A figure to worship?: Even though, unlike Ravana, the name of Shakuni is associated with pure villainy, a temple of Shakuni is located in Kerela at Pavitreshwaram. The temple as such doesnt encourage any puja or worship, just a few offerings are  made in the form of coconuts.

It is notable indeed that in his endeavour to avenge the destruction of his family, or maybe to help his nephews out in defeating the Pandavas, Shakuni himself never properly ruled his own kingdom. Seeing the atrocities he meted out on Pandavas, keeping Kauravas in front, Sahadeva, one out of the five Pandavas vowed to kill Shakuni and avenge all that he did to hurt their dignity and prestige. Shakuni had two sons, Uluk, who was killed by Nakul and Kalikeya, who was killed by Abhimanyu. Shakuni himself was killed by Sahadeva on 18th day of Mahabharat.

Symbolically, Shakuni represented the Dwapar Yuga, a time when brother would kill brother in the quest for power, and Shakuni was the catalyst.

Twists have a peculiar habit, they make a story a legend, but somehow get lost amidst the main themes, the protagonists, the major players of the story. Shakuni, as such, doesn't enjoy any kind of divinity which his contemporary characters command and receive, but his role in one of the biggest epics of all times, certainly deserves a special mention

Coming up with a book based on Indian history/mythology.
Please join the Facebook page and invite others as well to do the same.
Please help me promote the book and the page and make it a huge success.

Please click here and like the page which comes up - Finders, Keepers

I would like to end the post as of now, and would like to know what you thought about it. If you are on Facebook and are interested in such topics, please click on the link below and like the page which comes up.Khoj-In Search of Lost Signs

Also, you can subscribe to the posts and keep getting latest updates on your mail. yep, its that easy!!.


  1. Nice retelling of Mahabharata. I didn't know Subala's story so learnt something very interesting from the Mahabharata. Thanks.

    1. Namaste Sanjay,
      Thanks for the appreciation. There are a lot many stories of Mahabharat and Ramayana which are equally interesting and reveal a lot about the entire build up of the legends.
      Do visit more often for similar posts and stories

  2. Thanks for sharing this.... keep sharing your wisdom to enlighten us! thanks for sharing this.... keep sharing your wisdom to enlighten us!

    thank you again!

    -Krishna Sharma

    1. Namaste Krishna,
      Thanks for your words of appreciation

  3. Very interesting part of our great mythological story ....... I liked your presentation.

    1. Namaste ,
      Thanks for your words of appreciation

  4. Unfold Story of Mahabharata and Shakuni, I has a long discussion with my wife about role of Shakuni, for me he is taking revenge of injustice to his sister. as usual nice and well researched

    1. Namaste Sanddep,
      I agree, Each step of Shakuni was a selfless motive of Shakuni to achieve the ultimate aim-the destruction of Kuru clan

  5. Replies
    1. Namaste Mukesh,
      Thanks for your words of appreciation

  6. thank you for the presentation,but i want to know that how the pandavas at time of child knows that the kouravas were the sons of widow(gandhari).that means who told them (small kids pandavas) at that time and why?

  7. Unfortunately, the whole epic of the Mahabharata is so complex and interweaved that it takes a lot of reading to understand what actually happened. The seeds of the war had been sown long ago when King Yayati had passed over his elder sons - Yadu, Anu, Druhyu and Turvasu for Puru. Puru was the youngest yet was given the kindgom to rule because he agreed exchange his youth for his father's old age. Other sons did not agree to this condition from Yayati and hence they were given other kingdoms to rule. Turvasu's lineage ruled separately for 6 generations after him and then in the 7th generation, there was no male heir and it got assimilated into Puru's lineage by marriage. However, some references point to the fact Turvasu had a son from a lady who was not the queen and he colonized Turan. Druhyu's descendants eventually gave rise to Shakuni in their lineage during the Mahabharata times. Anu's progeny became the Yavanas. Yadu's descendants multiplied and grew into strength in Central and Western India. Sri Krishna ruled the Yadava confederacy during the Mahabharata times.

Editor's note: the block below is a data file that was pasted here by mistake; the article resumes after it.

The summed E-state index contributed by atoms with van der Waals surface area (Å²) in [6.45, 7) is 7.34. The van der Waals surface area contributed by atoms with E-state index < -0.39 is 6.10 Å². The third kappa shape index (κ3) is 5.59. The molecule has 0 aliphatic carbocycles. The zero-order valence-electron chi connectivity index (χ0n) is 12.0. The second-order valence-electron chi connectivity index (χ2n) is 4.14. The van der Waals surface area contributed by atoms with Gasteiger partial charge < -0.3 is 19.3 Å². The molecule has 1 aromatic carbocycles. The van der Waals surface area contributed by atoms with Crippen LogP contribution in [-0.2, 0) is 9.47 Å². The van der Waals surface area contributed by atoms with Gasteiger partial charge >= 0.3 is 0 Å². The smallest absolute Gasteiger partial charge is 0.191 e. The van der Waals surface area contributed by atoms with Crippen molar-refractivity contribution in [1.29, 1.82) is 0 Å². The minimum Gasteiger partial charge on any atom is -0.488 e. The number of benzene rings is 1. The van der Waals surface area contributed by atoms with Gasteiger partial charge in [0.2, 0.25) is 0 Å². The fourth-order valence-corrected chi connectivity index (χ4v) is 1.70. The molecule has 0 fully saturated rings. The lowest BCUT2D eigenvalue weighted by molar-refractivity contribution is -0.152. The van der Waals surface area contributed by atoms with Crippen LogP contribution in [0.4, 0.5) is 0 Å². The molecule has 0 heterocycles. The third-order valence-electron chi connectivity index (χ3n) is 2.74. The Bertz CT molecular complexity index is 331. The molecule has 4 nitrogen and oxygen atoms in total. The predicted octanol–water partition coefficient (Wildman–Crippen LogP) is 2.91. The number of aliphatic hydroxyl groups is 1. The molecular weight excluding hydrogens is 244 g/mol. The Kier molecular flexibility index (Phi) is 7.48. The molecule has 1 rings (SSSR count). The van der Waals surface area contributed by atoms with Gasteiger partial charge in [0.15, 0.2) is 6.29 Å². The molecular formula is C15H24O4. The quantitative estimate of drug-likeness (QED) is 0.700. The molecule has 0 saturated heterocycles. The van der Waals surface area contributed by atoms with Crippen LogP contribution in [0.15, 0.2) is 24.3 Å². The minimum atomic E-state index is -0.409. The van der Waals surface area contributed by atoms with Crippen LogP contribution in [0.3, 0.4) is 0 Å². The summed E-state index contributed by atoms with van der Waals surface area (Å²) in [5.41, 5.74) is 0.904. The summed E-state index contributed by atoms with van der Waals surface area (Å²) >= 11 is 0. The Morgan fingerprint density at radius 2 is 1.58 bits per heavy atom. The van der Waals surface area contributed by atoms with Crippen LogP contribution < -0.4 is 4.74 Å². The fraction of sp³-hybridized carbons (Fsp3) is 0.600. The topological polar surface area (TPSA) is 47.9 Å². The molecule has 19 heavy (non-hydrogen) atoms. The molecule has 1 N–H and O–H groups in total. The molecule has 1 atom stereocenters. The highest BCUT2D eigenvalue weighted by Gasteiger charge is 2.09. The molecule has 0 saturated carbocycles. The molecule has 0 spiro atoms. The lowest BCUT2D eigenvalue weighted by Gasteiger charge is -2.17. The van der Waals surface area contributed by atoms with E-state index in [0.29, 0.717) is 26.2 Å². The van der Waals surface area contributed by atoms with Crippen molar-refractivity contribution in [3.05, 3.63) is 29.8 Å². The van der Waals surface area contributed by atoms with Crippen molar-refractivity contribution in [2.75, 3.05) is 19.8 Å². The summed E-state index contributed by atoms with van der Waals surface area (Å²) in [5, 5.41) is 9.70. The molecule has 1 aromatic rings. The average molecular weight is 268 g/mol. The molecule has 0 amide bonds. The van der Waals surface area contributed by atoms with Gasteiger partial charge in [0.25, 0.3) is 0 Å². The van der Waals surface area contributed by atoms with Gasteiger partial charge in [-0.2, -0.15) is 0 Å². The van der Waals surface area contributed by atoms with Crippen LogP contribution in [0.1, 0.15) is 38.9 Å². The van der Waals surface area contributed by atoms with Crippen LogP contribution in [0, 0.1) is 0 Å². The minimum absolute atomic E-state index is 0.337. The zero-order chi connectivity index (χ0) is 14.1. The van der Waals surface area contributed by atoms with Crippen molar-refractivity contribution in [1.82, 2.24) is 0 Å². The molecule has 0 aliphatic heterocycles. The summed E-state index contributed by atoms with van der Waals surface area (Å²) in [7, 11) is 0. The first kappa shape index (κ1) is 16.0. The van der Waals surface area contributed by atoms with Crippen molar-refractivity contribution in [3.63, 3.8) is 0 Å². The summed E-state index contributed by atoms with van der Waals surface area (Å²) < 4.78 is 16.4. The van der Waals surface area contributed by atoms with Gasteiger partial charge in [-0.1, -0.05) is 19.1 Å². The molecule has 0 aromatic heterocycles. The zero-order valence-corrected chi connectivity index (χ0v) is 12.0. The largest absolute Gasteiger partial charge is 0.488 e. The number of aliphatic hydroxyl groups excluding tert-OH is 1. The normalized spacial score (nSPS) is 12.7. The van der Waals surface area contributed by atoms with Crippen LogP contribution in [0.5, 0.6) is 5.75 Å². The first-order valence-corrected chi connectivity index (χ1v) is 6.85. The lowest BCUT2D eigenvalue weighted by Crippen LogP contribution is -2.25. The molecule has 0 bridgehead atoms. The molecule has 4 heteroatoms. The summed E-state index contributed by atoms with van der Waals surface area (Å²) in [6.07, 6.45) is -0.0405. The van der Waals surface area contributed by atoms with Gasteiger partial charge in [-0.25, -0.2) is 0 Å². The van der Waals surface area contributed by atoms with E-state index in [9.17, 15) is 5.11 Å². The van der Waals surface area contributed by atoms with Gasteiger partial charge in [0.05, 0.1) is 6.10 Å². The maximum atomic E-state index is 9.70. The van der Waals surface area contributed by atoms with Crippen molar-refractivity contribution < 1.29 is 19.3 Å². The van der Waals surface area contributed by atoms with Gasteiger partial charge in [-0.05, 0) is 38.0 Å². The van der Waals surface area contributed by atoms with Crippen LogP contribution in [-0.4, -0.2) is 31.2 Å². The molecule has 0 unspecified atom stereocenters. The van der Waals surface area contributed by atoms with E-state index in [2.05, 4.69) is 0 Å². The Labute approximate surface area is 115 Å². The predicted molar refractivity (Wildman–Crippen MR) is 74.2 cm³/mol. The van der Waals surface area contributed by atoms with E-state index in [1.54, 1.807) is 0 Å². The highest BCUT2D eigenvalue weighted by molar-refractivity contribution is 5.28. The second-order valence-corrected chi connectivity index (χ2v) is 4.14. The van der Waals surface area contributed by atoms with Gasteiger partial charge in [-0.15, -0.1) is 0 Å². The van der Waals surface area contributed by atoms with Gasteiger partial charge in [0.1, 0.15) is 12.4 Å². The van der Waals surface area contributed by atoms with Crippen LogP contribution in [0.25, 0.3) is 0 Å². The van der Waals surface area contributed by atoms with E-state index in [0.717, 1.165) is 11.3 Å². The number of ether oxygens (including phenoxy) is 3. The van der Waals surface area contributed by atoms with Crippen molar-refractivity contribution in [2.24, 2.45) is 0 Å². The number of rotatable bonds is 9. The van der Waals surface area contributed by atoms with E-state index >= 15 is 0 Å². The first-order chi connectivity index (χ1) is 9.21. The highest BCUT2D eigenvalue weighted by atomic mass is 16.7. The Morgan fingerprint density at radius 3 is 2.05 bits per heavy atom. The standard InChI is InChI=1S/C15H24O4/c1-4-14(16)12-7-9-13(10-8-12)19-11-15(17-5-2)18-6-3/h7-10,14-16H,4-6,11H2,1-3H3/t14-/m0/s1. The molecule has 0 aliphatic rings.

Another important occurrence was when King Pratipa's kingdom in the line of Puru whose kingdom gets passed over to the youngest son Shantanu and Devapi and Bahlika not ascending the throne. Devapi was physically unfit and the ministerial council did not allow him to ascend. Bahlika chose to rule northern regions, north of Kuru kingdom and became strong there. His lineage gave rise to famous warriors - Sala, Bhuri and Bhurishravas, the unrivalled swordsman. These three were cousins to both Pandavas and Kauravas. They sided with the Kauravas in the war and died valiantly in the war. Yudhishthira was great friends with Bhurishravas from their school (Gurukul) days. Technically, neither the Pandavas nor the Kauravas were supposed to rule Hastinapur since they were not born of the biological children of King Vichitravirya. Among King Shantanu's sons, Lord Bhishma remained celebate throughout life. Chitrangada died in a war and was childless. Vichitravirya did marry but died childless. Hence, Shantanu's line was extinguished at that time. The throne should have gone over to the lineage of Bahlika then and there but it did not. Instead, Sage Vyasa's children begotten on the widows of the dead King Vichitravirya were recognized as heirs and their lineage was accepted to rule Hastinapur. Instead they brought war upon the whole Bharatavarsha. This war more or less decimated a lot of population within 18 days and brought economic depression (Kaliyuga) to the forefront.

  8. i love it. can you show me some other unknown stories from Mahabharata?